Peebles-Mundy started the game witha mulligan, describing his hand as "miserable." And he spent his first few turns just playing land, with Evolving Wilds, Forest, and an Explore giving himself a Mountain. At that point in the game, he didn't have a mana advantage over Sacher, who had started strong with a Noble Hierarch and Elspeth, Knight-Errant. Elspeth gave him a 1/1 Knight token, which he represented with a Tim Aten Pro Player Card.

    Then Peebles-Mundy's deck started to get into gear. He played an Oracle of Mul Daya, which gave him Valakut, the Molten Pinnacle. Sacher had to start moving quickly, and he responded to the challenge, playing another Noble Hierarch and using Elspeth to pump Tim Aten. When the attack was over, Peebles-Mundy was at 13. Sacher added a Raging Ravine and a Knight of the Reliquary to his army and passed the turn.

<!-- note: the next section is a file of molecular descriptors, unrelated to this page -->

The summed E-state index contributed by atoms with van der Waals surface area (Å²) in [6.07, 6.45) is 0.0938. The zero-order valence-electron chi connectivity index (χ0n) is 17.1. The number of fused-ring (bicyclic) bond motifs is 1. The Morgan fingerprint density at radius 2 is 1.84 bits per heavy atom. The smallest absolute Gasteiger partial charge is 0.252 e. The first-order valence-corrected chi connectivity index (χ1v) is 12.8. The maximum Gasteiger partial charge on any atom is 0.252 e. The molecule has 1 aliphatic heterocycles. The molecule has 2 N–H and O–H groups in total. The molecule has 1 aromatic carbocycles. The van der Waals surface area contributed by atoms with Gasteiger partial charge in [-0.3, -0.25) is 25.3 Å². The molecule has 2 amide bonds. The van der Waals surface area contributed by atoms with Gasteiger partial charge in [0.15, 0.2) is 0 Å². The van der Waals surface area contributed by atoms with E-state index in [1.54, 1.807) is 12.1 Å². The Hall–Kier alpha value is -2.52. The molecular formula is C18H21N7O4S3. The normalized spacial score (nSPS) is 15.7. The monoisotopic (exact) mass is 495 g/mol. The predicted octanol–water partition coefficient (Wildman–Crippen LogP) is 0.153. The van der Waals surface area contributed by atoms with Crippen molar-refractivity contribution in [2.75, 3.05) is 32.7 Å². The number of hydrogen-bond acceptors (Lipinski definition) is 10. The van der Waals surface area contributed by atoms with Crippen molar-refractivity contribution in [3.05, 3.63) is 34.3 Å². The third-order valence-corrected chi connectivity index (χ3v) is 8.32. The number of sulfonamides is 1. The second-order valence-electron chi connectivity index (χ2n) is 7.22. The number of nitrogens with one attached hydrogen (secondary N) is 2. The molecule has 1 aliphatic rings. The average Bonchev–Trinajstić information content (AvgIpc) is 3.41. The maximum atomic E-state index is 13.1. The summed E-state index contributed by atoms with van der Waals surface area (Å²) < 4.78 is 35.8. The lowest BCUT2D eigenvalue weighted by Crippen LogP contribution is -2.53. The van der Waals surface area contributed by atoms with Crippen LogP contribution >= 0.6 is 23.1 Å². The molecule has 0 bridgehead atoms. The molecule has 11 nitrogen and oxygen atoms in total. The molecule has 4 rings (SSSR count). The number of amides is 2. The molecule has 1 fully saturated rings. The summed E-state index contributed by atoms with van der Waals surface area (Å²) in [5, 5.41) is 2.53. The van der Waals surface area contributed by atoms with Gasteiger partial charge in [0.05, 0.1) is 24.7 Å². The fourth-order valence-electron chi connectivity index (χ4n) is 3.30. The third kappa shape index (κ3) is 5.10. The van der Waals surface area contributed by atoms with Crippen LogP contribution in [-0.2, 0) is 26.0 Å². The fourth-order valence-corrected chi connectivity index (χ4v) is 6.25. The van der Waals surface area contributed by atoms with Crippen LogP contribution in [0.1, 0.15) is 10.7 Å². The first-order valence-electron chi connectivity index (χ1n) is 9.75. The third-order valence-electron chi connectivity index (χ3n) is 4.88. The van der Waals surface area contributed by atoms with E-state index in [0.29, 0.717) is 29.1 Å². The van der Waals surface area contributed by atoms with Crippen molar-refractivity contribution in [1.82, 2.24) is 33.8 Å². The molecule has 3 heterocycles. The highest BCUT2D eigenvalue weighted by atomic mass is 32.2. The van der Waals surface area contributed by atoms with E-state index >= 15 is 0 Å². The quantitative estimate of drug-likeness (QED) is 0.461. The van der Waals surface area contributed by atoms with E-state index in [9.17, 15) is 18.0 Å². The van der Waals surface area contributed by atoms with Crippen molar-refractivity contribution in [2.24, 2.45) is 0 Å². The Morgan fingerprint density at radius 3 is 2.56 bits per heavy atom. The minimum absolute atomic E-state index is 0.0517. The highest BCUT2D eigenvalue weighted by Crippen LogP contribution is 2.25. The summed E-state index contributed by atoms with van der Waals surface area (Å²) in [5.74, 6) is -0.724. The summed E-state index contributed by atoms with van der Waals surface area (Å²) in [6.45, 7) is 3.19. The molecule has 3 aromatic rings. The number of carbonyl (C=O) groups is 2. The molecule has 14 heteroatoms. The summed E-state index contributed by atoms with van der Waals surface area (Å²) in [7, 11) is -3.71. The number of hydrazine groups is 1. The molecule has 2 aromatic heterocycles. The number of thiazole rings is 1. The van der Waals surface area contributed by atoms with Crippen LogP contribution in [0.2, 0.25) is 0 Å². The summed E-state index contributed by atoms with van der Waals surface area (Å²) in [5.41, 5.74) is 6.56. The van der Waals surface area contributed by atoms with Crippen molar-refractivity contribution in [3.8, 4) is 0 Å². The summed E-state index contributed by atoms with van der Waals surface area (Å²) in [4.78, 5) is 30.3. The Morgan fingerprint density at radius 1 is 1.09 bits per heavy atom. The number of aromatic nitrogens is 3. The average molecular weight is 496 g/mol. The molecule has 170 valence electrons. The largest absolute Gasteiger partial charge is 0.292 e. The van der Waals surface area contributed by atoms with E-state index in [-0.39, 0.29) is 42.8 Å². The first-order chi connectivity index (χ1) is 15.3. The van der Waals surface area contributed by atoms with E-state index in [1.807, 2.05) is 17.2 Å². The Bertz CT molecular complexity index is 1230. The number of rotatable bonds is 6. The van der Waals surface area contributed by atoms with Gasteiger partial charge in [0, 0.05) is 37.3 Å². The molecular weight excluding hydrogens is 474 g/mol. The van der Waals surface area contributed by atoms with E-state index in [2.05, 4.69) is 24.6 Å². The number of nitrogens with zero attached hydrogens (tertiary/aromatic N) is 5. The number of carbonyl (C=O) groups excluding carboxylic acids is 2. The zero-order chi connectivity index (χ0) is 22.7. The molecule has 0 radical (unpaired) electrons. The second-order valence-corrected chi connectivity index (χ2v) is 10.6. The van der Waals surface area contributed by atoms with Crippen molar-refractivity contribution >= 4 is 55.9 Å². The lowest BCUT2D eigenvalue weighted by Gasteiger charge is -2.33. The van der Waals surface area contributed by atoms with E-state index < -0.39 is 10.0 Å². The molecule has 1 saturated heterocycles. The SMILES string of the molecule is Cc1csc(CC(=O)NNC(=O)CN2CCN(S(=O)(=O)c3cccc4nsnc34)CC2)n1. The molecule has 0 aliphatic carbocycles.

Peebles-Mundy played a Mountain (off the top of his deck, thanks to Oracle of Mul Daya) and spent some time to plan his next move. With the Oracle giving him another Forest, he had four Mountains, two Forests, one Valakut, the Molten Pinnacle, and one Oracle of Mul Daya to work with. He used Harrow to turn a Forest into two Mountains (giving him six) and dealt three damage to the Knight of the Reliquary (killing it) and Elspeth, Knight-Errant (putting her at three loyalty). An Explore gave him another land drop, which he used for Terramorphic Expanse, which promptly turned into a Mountain and removed Elspeth's remaining loyalty. Not satisfied with all those land-based shenanigans, he also attacked with the Oracle of Mul Daya, putting Sacher at 17.